Quantification of Functional Actinidin in Whole Kiwifruit Extract Using the Selective Cysteine Prote...

Harry Martin

Journal of Food and Nutrition Research

Quantification of Functional Actinidin in Whole Kiwifruit Extract Using the Selective Cysteine Proteinase Inhibitor E-64

Harry Martin

Food Innovation, The New Zealand Institute for Plant & Food Research Ltd, Palmerston North 4442, New Zealand


Actinidin is a cysteine proteinase abundant in kiwifruit. It is of interest to the food industry as a meat tenderizer and an aid to digestion. The selective cysteine proteinase inhibitor E-64 allows the quantification of actinidin in whole extracts of commercial kiwifruit cultivars ‘Hayward’ (green) and ‘Zesy002’ (gold) . The quantity of E-64 required to inhibit actinidin is a direct measure of the amount of actinidin in the sample. Actinidin can be quantified by measuring the inhibition of digestion of the fluorescent protein substrate bodipy-casein or the small-molecule fluorescent substrate Bz-Phe-Arg-aminomethylcoumarin. Use of the protein substrate appears to overestimate the quantity of enzyme by around 15%. The synthesis of the fluorescent protein β-casein labelled at a molar ratio of 5:1 (fluor: protein) greatly enhances the signal: noise ratio of substrate when it is digested with actinidin. The high quantity of actinidin in kiwifruit coupled with the selective nature of E-64 allows assay of extracts in a simple kinetic microplate assay. The method is particularly suitable for the comparison of Actinidia from different species since it reports the quantity of enzyme by mass and the relative activity of the enzyme against the chosen substrate. Gold kiwifruit are shown to have around half as much actinidin as green kiwifruit but the three-fold greater specific activity of green kiwifruit against these substrates results in an apparent six-fold greater actinidin activity of the green kiwifruit. This assay may simplify the reporting of actinidin activities which are variously reported as arbitrary fluorescence units, delta-optical density values and band intensities on polyacrylamide gels.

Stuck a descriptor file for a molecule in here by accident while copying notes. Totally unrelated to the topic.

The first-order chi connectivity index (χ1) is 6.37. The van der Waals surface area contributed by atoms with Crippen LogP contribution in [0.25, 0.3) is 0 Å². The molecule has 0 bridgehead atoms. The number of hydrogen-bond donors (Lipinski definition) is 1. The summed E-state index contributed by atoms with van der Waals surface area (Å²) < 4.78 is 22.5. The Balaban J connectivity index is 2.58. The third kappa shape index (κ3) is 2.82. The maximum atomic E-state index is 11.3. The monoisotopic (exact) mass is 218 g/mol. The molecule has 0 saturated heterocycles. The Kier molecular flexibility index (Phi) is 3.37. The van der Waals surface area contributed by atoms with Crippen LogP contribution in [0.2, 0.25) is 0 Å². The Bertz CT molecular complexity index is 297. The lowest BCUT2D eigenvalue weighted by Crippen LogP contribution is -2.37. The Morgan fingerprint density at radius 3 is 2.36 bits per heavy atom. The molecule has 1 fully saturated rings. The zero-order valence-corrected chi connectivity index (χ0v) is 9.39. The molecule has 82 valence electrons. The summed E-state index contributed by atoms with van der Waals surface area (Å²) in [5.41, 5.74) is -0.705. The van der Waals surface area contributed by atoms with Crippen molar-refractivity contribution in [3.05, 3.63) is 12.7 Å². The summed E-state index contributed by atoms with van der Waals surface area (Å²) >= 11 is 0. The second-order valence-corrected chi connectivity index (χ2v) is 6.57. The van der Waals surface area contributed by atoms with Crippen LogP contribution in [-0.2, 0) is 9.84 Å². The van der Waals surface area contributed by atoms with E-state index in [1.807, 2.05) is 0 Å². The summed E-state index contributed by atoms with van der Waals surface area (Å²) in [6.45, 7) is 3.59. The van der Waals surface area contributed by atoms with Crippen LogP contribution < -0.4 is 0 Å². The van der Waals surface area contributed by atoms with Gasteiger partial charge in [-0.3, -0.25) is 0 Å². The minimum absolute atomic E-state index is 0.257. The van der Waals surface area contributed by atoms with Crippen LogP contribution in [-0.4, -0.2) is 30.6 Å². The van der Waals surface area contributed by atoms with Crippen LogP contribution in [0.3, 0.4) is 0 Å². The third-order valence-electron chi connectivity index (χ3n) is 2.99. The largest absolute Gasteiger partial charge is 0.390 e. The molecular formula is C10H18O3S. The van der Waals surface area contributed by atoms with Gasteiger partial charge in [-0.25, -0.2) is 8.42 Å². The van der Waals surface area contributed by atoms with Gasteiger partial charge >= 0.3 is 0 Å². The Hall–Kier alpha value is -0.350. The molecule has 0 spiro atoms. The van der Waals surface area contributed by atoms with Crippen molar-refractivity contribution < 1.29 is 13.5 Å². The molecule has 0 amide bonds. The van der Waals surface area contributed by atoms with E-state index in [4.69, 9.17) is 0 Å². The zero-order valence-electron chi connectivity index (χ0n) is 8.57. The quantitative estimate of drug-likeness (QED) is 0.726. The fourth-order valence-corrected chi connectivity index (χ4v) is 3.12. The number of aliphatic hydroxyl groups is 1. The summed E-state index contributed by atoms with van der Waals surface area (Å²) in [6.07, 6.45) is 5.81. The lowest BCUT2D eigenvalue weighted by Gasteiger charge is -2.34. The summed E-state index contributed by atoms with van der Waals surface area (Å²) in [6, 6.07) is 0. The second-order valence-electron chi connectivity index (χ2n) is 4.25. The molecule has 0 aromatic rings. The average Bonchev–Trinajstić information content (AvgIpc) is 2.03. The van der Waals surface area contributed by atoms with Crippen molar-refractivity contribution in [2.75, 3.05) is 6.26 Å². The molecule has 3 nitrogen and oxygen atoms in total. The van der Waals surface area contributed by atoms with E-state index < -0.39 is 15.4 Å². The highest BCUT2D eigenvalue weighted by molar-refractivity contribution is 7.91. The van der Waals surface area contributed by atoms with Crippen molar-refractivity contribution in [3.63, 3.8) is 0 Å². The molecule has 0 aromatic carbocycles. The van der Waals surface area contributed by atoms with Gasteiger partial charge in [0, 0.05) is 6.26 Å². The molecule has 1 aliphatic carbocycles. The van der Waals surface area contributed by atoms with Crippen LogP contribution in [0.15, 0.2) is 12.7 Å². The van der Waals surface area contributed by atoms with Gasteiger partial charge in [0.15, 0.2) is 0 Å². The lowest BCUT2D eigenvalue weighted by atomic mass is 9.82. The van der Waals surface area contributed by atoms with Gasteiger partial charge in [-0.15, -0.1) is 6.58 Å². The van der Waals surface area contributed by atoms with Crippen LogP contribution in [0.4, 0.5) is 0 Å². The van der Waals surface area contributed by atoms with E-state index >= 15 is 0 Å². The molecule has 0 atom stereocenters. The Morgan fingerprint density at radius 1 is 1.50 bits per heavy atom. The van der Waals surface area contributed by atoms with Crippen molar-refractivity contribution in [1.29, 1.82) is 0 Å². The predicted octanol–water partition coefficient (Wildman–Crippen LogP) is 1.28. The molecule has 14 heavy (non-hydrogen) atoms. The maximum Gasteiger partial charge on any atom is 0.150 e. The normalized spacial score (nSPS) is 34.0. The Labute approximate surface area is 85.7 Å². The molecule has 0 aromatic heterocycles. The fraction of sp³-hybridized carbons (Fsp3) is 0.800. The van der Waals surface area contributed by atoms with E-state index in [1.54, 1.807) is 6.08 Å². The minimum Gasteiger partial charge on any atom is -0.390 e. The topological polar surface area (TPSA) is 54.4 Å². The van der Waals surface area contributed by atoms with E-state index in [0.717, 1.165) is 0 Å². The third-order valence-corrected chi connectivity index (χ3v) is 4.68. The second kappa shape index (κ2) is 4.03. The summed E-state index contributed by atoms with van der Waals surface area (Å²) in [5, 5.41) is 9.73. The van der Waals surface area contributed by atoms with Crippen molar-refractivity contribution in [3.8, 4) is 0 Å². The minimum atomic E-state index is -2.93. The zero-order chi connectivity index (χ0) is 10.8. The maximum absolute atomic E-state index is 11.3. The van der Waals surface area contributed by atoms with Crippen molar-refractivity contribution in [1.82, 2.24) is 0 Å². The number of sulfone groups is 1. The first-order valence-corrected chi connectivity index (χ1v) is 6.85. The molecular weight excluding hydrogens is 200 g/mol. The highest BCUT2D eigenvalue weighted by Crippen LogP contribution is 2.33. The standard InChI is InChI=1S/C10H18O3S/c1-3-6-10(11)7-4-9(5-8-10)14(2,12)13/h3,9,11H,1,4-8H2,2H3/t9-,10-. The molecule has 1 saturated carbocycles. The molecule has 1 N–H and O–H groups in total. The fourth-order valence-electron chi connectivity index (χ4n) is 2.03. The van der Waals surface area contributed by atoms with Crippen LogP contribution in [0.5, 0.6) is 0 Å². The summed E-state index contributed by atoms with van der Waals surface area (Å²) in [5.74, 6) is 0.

Cite this article:

  • Harry Martin. Quantification of Functional Actinidin in Whole Kiwifruit Extract Using the Selective Cysteine Proteinase Inhibitor E-64. Journal of Food and Nutrition Research. Vol. 4, No. 4, 2016, pp 243-250. http://pubs.sciepub.com/jfnr/4/4/8
  • Martin, Harry. "Quantification of Functional Actinidin in Whole Kiwifruit Extract Using the Selective Cysteine Proteinase Inhibitor E-64." Journal of Food and Nutrition Research 4.4 (2016): 243-250.
  • Martin, H. (2016). Quantification of Functional Actinidin in Whole Kiwifruit Extract Using the Selective Cysteine Proteinase Inhibitor E-64. Journal of Food and Nutrition Research, 4(4), 243-250.
  • Martin, Harry. "Quantification of Functional Actinidin in Whole Kiwifruit Extract Using the Selective Cysteine Proteinase Inhibitor E-64." Journal of Food and Nutrition Research 4, no. 4 (2016): 243-250.